o proceed with five hundred men to Natal.
It soon became apparent that we had been sent to Natal with the object of cutting off the English who were stationed at Dundee and Elandslaagte. We were to be aided in our task by the Transvaalers who were coming from Volksrust and by a party of burghers from Vrede, all under the command of General Roch.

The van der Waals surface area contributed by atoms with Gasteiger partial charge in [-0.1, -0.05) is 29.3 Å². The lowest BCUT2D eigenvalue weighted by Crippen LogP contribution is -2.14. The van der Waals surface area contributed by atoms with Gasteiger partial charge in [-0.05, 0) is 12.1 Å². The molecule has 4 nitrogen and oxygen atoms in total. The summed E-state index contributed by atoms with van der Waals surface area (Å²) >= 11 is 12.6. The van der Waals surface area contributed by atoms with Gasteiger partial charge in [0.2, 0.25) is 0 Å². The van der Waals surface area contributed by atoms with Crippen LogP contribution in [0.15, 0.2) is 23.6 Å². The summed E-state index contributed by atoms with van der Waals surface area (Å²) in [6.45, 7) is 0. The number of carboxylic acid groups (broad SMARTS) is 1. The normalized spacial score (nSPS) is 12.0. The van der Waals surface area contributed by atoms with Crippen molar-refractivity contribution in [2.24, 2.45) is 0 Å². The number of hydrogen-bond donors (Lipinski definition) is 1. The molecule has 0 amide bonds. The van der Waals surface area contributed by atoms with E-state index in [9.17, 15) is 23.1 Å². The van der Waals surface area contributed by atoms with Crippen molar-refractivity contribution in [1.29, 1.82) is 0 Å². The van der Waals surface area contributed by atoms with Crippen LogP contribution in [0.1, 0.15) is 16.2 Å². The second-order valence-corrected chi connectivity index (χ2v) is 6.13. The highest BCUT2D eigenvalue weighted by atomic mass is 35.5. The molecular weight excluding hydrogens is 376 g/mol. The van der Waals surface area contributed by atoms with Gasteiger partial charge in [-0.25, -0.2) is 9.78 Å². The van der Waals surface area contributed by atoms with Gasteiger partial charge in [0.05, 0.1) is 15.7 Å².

We did not arrive in time to be successful in this plan. That there had been some bungling was not open to question. Yet I am unable to assert to whom our failure was due--whether to the Commandants of the South African Republic, or to Commander-in-Chief Prinsloo, or to Vechtgeneraal De Villiers. For then I was merely a Vice-Commandant, who had not to give orders, but to obey them. But whoever was to blame, it is certainly true that when, early in the morning of the 23rd of October, I cut the line near Dundee, I discovered that the English had retreated to Ladysmith. It was General Yule who had led them, and he gained great praise in British cir